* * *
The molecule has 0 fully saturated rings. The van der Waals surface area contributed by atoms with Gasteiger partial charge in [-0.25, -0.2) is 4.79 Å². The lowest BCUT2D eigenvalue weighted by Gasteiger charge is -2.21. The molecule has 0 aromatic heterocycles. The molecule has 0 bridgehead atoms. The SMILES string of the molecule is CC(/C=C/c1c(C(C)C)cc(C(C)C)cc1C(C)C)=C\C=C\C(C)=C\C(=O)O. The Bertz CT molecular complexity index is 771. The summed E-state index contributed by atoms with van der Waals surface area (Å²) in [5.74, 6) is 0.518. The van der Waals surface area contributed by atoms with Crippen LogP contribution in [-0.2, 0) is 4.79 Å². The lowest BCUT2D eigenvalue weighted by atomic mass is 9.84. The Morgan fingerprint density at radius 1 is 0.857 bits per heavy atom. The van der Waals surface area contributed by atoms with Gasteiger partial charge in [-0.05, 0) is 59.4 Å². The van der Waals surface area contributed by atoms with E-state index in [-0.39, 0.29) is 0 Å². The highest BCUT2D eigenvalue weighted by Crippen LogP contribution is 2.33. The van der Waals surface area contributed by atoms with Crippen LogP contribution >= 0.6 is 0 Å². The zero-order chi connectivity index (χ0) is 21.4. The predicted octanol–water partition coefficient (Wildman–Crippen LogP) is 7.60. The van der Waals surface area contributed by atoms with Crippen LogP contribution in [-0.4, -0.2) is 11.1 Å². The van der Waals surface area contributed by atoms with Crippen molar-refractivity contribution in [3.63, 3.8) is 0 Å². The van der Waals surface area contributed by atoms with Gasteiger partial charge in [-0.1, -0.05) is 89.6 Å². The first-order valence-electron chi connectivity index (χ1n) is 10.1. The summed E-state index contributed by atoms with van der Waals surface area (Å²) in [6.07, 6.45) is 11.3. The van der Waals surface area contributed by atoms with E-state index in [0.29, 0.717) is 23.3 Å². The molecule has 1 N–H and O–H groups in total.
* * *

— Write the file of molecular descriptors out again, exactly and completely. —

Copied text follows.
The molecule has 0 fully saturated rings. The van der Waals surface area contributed by atoms with Gasteiger partial charge in [-0.25, -0.2) is 4.79 Å². The lowest BCUT2D eigenvalue weighted by Gasteiger charge is -2.21. The molecule has 0 aromatic heterocycles. The molecule has 0 bridgehead atoms. The SMILES string of the molecule is CC(/C=C/c1c(C(C)C)cc(C(C)C)cc1C(C)C)=C\C=C\C(C)=C\C(=O)O. The Bertz CT molecular complexity index is 771. The summed E-state index contributed by atoms with van der Waals surface area (Å²) in [5.74, 6) is 0.518. The van der Waals surface area contributed by atoms with Crippen LogP contribution in [-0.2, 0) is 4.79 Å². The lowest BCUT2D eigenvalue weighted by atomic mass is 9.84. The Morgan fingerprint density at radius 1 is 0.857 bits per heavy atom. The van der Waals surface area contributed by atoms with Gasteiger partial charge in [-0.05, 0) is 59.4 Å². The van der Waals surface area contributed by atoms with E-state index in [-0.39, 0.29) is 0 Å². The highest BCUT2D eigenvalue weighted by Crippen LogP contribution is 2.33. The van der Waals surface area contributed by atoms with Crippen LogP contribution >= 0.6 is 0 Å². The zero-order chi connectivity index (χ0) is 21.4. The predicted octanol–water partition coefficient (Wildman–Crippen LogP) is 7.60. The van der Waals surface area contributed by atoms with Crippen LogP contribution in [-0.4, -0.2) is 11.1 Å². The van der Waals surface area contributed by atoms with Crippen molar-refractivity contribution in [3.63, 3.8) is 0 Å². The van der Waals surface area contributed by atoms with Gasteiger partial charge in [-0.1, -0.05) is 89.6 Å². The first-order valence-electron chi connectivity index (χ1n) is 10.1. The summed E-state index contributed by atoms with van der Waals surface area (Å²) in [6.07, 6.45) is 11.3. The van der Waals surface area contributed by atoms with E-state index in [0.29, 0.717) is 23.3 Å². The molecule has 1 N–H and O–H groups in total.